08.28.2012 | By Karen Posada |
‘Lawless’ is a combination of western and gangster movies, which worked for me as it really captures the qualities of these two genres in an interesting mix. To be clear it is not fully either or, so don’t go expecting a shoot out in every scene, as the drama is used as a break pedal. The film is based on Matt Bondurant’s fictionalized account of his family’s history, led by the Boundurant Brothers; titled ‘The Wettest County in the World’. The Australian duo, director John Hillcoat and screenwriter Nick Cave picked up the story. They combined visceral violence with beauty, melancholy and a sort of innocence that the film portrays of Virginia during the depression and prohibition era in the 20’s and 30’s. The film has its flaws, but it’s already emanating some Oscar buzz, more than anything for the big names in it as well as its production quality.
The tale is narrated by Jack (Shia LaBeaouf) the youngest and most sensitive of the Bondurant brothers also composed of Howard (Jason Clarke) the oldest of the three, scarred after surviving the Great War; and Forrest (Tom Hardy) who almost died from the Spanish Flu which killed their parents and made him the strongest one; converting him into both their mother and father. The brothers run a successful business selling moonshine; but corrupt Special Deputy Charlie Rakes (Guy Pearce) is about to stop Franklin County’s bootlegging days. The catch is that the brothers won’t back down or bow to anyone.
LaBeauof is basically the main character and I have a new found respect for him, although his behavior is more foolish than anything, he delivers a wonderful performance portraying the process of a boy growing up, who’s trying to find his place. Hardy’s performance comes from his actions more than anything, as his character is a man of few words and most of his dialogue is grunts; despite this Hardy shows his acting skills as one of the most powerful characters of the film. Pearce’s character is so easy to hate because you can clearly see Pearce’s worth as an actor in him, he’s a sneaky, slimy villain from the way he looks to the way he behaves. I wouldn’t be surprised to see some Oscar nominations from here, especially for Hardy and Pearce.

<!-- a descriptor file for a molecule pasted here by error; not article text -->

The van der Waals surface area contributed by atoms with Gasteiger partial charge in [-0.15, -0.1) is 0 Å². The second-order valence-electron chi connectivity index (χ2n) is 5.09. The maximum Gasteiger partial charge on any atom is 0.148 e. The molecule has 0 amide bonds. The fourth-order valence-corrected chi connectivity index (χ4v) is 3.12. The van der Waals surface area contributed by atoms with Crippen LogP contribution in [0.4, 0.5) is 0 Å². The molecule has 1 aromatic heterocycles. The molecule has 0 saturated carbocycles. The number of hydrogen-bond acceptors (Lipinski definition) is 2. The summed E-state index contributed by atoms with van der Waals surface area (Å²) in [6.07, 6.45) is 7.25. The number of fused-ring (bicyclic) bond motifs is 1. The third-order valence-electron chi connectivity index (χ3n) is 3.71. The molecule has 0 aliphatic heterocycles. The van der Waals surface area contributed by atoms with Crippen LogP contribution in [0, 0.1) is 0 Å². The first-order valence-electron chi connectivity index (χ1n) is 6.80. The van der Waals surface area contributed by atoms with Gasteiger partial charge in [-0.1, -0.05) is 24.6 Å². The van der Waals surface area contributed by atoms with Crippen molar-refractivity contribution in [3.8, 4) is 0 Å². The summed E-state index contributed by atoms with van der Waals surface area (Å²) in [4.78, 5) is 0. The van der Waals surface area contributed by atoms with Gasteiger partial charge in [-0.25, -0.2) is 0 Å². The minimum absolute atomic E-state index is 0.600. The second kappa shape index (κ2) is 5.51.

It was disappointing to see Gary Oldman, who portrays the character of Floyd Banner- a ruthless big city gangster that Jack idolizes, be on screen for such a short amount of time. Here he makes one of the best movie entrances I’ve experienced. I also would have liked some more character development on Maggie Beauford (Jessica Chastain) as she’s the strongest female character, which was very refreshing to see in this type of film. The legend of invincibility that the film deals with changes the tone of the movie, which although can be townsfolk tales it almost made me feel like it was uncharacteristic to the film. Also, the time scale of the film seems off at times, as it’s hard to tell how much time has passed in some scenes. Lasty, although the dialogue in the film is not very profound, it is a little hard to understand some characters in it; but I kind of expected that knowing we would be hearing southern accents.
My favorite things about the film: the tone and beauty of the colors and landscapes, the rawness of some of its characters that stayed true to the nature of the south such as Cricket Pate (Dane DeHaan), and the way the story has a Robin Hood feel to it where fighting against the government is the only way to support their families and communities. Movies based on real life usually contain all the elements to make it successful and in this one I think the director did a great job in staying true to the times and the story without forgetting what he wanted to illustrate. If you like to see stories that contain a little bit of history, mixed in with some classic entertaining genres, accompanied by some of the best actors of today; then you won’t be disappointed with this one.